FORT BRAGG, N.C. -- U.S Army senior leaders -- commanders, staff and senior noncommissioned officers -- gathered at U.S. Army Forces Command Headquarters on Fort Bragg, N.C., to enhance a shared understanding of FORSCOM's roles, priorities and key initiatives to assist Total Army units in building and sustaining readiness, and continuing modernization initiatives for the active Army, Army National Guard and Army Reserve.
The July 30- 31 FORSCOM Senior Leader Orientation (FSLO) included Army leaders and representatives from U.S. Army Forces Command's corps, divisions, First Army and other units, as well as FORSCOM Headquarters staff.
"The Nation will expect much from our Army in the coming years," Gen. Michael X. Garrett, commanding general of U.S. Army Forces Command, said in his Commander's Training Guidance. "It is the mission of FORSCOM to ensure that our forces are trained and ready to respond when the Nation calls. We will deliver on that mission by developing leaders, mastering the fundamentals, and modernizing our force all in stride, while continuing to support the Army's global commitments with ready forces."
The command's training guidance articulates the focus, conditions and resources to train and prepare a combat ready, globally responsive Total Force to meet the requirements of the military's Combatant Commanders.
Emphasizing the readiness theme, Gen. Garrett shared his leadership insights with the attendees. "Leaders lead by example -- the audio and the video should match." He discussed the importance of being results-oriented, as well as focusing on deeds rather than words. He also noted that the best Army units are disciplined and physically fit.
"Leaders must remain involved and focused on training readiness: providing tough, realistic, mentally and physically challenging training that excites and motivates Soldiers and leaders alike," Gen. Garrett said.
Gen. Garrett discussed the Army command's "Freedom Six" priorities: (1) Maximize Unit Readiness; (2) Operationalize Army Total Force Policy (ATFP); (3)Master the Fundamentals; (4) Strengthen Leader Development; (5) Care for Soldiers, Civilians and Families; and (6) Inform the Future Force. He also emphasized the command's vital mission and vision given the ever-changing world situation.
The command's mission is: "FORSCOM trains and prepares a combat ready, globally responsive Total Force in order to build and sustain readiness to meet Combatant Command requirements."
The vision for the command is: "Combat ready and globally responsive Total Army Forces that are well led, disciplined, trained, and expeditionary…that will win in a complex world."
"We have made a lot of progress, but we have more work to do." Gen. Garrett said in his July 2019 training guidance. "Highly trained squads and platoons are the foundation of ready units. Training progression begins by achieving proficiency at the individual, crew and squad level through progressive repetitions and sets, building toward platoon proficiency that is vital to achieving the lethality desired in our more complex collective training events.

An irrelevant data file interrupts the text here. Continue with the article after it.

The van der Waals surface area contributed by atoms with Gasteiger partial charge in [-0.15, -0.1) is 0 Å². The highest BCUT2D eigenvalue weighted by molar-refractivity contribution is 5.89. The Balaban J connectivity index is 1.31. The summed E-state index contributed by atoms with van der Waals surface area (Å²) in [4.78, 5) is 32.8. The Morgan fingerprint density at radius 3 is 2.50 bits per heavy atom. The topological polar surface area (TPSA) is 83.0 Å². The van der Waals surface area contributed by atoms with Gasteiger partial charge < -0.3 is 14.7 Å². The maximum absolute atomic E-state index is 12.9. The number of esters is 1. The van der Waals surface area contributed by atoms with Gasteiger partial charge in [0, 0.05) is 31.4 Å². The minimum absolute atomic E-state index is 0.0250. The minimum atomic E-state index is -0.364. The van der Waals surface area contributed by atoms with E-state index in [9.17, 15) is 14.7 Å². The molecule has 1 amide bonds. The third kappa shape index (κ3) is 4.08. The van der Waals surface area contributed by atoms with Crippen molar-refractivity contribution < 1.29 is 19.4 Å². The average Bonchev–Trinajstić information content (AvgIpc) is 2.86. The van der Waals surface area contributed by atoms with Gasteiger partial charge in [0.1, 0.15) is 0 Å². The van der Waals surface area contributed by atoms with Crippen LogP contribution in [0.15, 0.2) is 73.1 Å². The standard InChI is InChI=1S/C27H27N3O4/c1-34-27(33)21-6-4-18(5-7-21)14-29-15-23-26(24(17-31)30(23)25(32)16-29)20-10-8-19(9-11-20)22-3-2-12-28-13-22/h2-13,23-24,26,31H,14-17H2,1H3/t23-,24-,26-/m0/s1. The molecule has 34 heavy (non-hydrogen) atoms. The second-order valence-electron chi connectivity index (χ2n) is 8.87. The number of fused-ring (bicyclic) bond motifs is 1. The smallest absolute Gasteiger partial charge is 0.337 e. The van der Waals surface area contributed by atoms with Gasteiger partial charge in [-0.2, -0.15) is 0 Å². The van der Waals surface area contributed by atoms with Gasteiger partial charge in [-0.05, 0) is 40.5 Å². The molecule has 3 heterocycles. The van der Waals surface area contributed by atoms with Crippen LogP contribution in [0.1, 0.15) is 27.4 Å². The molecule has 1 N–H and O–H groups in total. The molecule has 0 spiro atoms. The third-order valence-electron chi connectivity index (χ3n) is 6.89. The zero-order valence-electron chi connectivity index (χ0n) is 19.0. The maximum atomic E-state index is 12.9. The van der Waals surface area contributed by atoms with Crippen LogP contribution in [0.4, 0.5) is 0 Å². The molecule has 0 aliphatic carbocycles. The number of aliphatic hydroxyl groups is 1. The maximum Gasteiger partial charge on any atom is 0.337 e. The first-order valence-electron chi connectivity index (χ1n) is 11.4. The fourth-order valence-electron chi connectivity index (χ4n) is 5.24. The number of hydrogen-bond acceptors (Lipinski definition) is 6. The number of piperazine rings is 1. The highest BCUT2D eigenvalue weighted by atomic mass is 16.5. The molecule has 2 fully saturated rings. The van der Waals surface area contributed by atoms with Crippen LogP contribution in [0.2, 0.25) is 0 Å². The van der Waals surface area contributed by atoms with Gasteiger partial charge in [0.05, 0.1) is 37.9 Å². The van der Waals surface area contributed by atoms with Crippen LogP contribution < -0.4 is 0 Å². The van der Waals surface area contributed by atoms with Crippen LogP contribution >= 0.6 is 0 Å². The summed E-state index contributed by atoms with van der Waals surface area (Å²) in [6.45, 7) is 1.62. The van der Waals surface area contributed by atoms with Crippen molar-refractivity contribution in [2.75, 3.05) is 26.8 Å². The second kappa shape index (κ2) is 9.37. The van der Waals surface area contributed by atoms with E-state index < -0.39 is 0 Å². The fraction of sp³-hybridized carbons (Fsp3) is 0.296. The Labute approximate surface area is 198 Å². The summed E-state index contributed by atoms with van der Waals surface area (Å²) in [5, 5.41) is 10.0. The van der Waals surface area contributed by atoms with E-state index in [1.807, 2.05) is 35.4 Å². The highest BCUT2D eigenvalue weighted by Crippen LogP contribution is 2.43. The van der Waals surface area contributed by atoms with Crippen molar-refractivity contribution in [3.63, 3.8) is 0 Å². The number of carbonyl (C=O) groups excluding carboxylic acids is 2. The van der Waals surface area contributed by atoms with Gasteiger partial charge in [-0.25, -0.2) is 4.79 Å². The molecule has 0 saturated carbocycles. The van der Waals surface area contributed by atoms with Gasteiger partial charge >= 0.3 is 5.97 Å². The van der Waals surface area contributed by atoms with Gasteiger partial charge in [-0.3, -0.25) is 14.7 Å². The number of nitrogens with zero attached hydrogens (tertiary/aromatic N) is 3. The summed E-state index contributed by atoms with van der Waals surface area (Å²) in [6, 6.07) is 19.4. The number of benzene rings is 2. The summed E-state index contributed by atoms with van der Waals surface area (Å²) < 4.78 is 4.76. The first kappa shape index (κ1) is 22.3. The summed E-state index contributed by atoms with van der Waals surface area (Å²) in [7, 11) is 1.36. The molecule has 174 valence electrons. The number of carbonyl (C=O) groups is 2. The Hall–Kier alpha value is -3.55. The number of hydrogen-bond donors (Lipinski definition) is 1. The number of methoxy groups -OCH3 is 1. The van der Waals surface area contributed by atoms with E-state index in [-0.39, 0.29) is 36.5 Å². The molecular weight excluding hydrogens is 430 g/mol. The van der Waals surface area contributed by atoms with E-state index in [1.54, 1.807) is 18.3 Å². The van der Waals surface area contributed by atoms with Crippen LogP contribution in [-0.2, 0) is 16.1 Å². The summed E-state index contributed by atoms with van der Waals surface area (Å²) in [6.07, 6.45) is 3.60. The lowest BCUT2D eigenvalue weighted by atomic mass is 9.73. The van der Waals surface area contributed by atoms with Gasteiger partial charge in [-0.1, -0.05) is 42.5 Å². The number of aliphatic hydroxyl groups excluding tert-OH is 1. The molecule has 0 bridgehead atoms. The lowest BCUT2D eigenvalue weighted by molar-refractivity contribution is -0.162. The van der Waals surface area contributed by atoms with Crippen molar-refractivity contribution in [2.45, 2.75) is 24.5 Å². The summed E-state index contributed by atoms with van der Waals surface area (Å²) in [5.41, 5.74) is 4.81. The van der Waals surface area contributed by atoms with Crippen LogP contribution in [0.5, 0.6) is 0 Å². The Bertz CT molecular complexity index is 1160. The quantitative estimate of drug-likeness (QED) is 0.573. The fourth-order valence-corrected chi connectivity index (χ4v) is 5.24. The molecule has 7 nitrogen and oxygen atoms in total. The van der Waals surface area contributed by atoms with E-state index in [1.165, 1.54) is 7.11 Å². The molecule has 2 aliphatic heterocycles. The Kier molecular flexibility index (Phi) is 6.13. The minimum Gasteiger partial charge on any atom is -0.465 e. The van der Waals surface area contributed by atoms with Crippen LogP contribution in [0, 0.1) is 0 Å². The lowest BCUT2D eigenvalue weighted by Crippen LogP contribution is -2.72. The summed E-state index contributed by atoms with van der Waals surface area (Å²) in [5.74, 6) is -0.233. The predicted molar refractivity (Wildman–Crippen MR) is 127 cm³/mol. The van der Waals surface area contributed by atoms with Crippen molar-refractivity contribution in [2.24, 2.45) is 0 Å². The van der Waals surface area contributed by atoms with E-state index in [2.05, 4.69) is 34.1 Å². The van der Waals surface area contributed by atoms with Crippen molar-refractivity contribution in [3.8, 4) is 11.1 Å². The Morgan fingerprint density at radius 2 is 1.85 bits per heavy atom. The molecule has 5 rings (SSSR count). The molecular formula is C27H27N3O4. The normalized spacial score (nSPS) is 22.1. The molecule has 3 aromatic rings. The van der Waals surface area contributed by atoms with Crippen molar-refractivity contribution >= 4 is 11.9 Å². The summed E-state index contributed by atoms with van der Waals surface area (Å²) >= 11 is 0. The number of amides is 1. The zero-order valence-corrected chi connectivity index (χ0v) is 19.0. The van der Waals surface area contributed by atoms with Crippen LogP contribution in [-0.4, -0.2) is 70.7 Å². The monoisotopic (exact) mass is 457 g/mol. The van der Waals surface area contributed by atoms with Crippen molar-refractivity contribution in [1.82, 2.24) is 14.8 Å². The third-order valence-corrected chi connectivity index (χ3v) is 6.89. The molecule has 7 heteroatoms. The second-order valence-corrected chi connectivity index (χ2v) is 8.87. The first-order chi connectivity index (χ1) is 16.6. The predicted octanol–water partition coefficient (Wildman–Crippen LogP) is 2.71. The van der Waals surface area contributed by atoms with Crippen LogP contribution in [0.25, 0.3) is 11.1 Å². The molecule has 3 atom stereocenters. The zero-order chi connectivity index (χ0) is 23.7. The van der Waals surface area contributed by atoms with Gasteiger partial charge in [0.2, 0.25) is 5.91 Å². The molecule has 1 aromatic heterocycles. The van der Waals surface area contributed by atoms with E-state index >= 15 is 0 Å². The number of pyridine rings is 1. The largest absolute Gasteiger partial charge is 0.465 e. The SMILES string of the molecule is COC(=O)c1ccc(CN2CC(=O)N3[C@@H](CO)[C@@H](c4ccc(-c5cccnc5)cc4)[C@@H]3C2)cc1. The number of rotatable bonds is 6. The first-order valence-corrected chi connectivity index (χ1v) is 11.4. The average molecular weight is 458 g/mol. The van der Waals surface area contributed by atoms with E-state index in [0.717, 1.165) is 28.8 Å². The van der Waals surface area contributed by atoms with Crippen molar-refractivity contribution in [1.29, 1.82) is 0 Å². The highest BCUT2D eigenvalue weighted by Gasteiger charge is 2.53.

"When properly planned," he said, "the successful completion of each successive training activity builds on the last and increases the capacity, motivation, and lethality of individuals and units for more complex and challenging higher-level collective training events."
The two-day leadership orientation covered key topics affecting FORSCOM units now and potentially in the future -- including: Army Total Force Policy; the ongoing transition to the Army Combat Fitness Test; key aspects of the military's annual budget; Army training initiatives such as Emergency Deployment Readiness Exercises; new talent-management programs and opportunities for Soldiers' careers; and ongoing efforts to balance Army readiness and modernize the force by 2022 and beyond,
"As we move toward 2022, Army senior leaders have told us that -resourcing priorities will begin to shift from building readiness to sustaining readiness and modernizing the force toward the Multi-Domain Operations-capable force by 2028," Gen. Garrett said. "We will work to balance and synchronize new equipment fielding to ensure that the readiness gains we have achieved are preserved. As modernization initiatives approach fielding, commanders need to evaluate the impact the new systems, munitions, and equipment will have on their ability to train using their current ranges and facilities."
The general thanked the attendees for taking time to better understand how Forces Command, the Army and their units support each other.